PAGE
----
• I completely understand this move and the happiness that followed. My fiance, Zen master, likes to remind me of the time I felt it necessary to steal a coffee mug after a particularly horrible meal at the terribly overrated ABC Kitchen in New York City . . . or the pretty little spoon I pilfered from an Indian restaurant in London. Because while he would never do such a thing, he does aid and abet my sordid crimes.

    So, all that to say: I hear ya, sistah.

  • Chris

    A very amusing read, loved the last line. But chuckles aside, anyone who has traveled should know that touristy places are overpriced and under deliver on quality. Always ask to see the menu! ( your initial instincts were bang on) We can’t look at places we travel with our home country lens either, but nor can one experience in a crap restaurant be taken as your overall impression of a place as some people interpreted. As funny as peeing all over the seat, as funny and vindicating as it is, it only buggers it for the next customer, who could have been you if a pervious customer was outraged as you at the charge for pan am tomat.

  • Tithonium

    “And eventually – at Rand’s request – I let go of the glass, too”

    There’s a present waiting for you on Rand’s desk.

    • Tithonium

      I’m so used to livejournal, where most people set it up so they get emailed whenever anyone comments on their posts, so even if someone comments days later, they still see it, and know it’s there.

      Apparently Rand was quite confused about the goblet on his desk.

  • Aimer

    My dad stole an A&W mug before. LOL. He just loved it’s size and he couldn’t find any that were the same in the local stores. I freaked out when he showed me the mug… I was a wee little kid then and still had a hyperactive imagination. I thought the cops were coming after us. Haha! XD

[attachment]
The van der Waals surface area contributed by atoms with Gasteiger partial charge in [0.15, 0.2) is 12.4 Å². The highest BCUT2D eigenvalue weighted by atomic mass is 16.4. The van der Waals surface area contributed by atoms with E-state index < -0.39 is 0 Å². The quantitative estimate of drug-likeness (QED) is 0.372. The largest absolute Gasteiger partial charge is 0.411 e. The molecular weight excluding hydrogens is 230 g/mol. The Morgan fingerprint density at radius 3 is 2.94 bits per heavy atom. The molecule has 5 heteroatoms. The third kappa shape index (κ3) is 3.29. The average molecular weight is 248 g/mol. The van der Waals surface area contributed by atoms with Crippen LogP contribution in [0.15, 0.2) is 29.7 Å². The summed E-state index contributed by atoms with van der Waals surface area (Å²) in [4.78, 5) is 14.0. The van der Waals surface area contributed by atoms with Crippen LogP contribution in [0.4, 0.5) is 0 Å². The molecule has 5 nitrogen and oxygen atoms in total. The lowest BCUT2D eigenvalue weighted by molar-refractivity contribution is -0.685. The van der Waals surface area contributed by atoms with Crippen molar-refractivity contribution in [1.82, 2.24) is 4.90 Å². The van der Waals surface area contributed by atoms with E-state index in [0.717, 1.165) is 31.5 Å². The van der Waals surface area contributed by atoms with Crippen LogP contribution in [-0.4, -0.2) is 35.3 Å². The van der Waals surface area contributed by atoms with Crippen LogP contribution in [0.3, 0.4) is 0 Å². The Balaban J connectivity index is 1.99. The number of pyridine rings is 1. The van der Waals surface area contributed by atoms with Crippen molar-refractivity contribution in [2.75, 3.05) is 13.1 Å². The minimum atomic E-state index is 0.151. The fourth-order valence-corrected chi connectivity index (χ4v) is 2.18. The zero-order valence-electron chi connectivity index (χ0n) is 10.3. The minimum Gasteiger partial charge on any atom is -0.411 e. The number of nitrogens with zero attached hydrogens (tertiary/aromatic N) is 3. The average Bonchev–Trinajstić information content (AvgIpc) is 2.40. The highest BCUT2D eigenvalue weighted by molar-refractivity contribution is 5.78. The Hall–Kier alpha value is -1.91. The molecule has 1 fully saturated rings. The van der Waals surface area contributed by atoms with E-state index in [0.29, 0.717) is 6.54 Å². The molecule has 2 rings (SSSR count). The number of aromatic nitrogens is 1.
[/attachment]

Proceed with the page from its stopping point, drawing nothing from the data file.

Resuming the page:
• Kitty

    Psst those napkins are useless to get rests of food away from your face but they’re great to soak up and remove sebaceous oily residues from the T zone (forehead, nose and chin) and turn it into a nice matte looking face. And they don’t charge for them so grab as many as you like!!!

    I do agree that spanish catering services leave a lot to be desired when it comes to satisfying the needs of foreign customers. It’s a pity ;(
    I don’t blame you for stealing a couple of things from that place!!!

    It’s also sad that so many european tourists don’t tip when abroad. Even guidebooks don’t stress the importance of tipping enough for europeans to understand and grasp the whole thing. I’ve had waiters and bell services ask for a tip when they realised I was coming from Spain. I was astonished that they felt they needed to ask for it. And it made things hard when the person who asked for it actually didn’t deserve thetip at all.

  • Ned

    I love how this entry is linked in pretty much every other one. 🙂

  • kokopuff

    I went on a trip to Europe…at the hotel in Germany, at dusk, we went outside to the patio and had a couple of beers in these gorgeous glass steins. But while we enjoying our drinks, the bar manager turned off the patio lights, and locked the door. This patio had a waist high stone wall around it, BTW. So, I tucked those gorgeous steins into my purse, and climbed the wall. I carted those steins all around Europe in my luggage and eventually, they made it home.

  • Waaa

    You pissed on the toilet seat? Justice for NO ONE, sister!!! Everytime I go into the Ladies and I see piss on the seat, I wonder who would do that to the next woman? Do unto

  • RiderWriter

    I have never, EVER forgotten the time my mom slipped a bottle of catsup off a restaurant table and into her purse. This actually was not vindictive; we were on vacation and having a picnic the next day and Mom didn’t feel like buying a bottle of catsup we wouldn’t take home. However, we kids were simply blown away by the sight of our sainted mother, the one who preached “Thou shall not steal,” swiping something.

    The funny part is whenever I bring up this incident my mother heatedly denies it ever happened. 🙂 Wrong, Mama, I could tell you the name of the restaurant, the time of day and the temperature even though this took place when I was about 9… LOL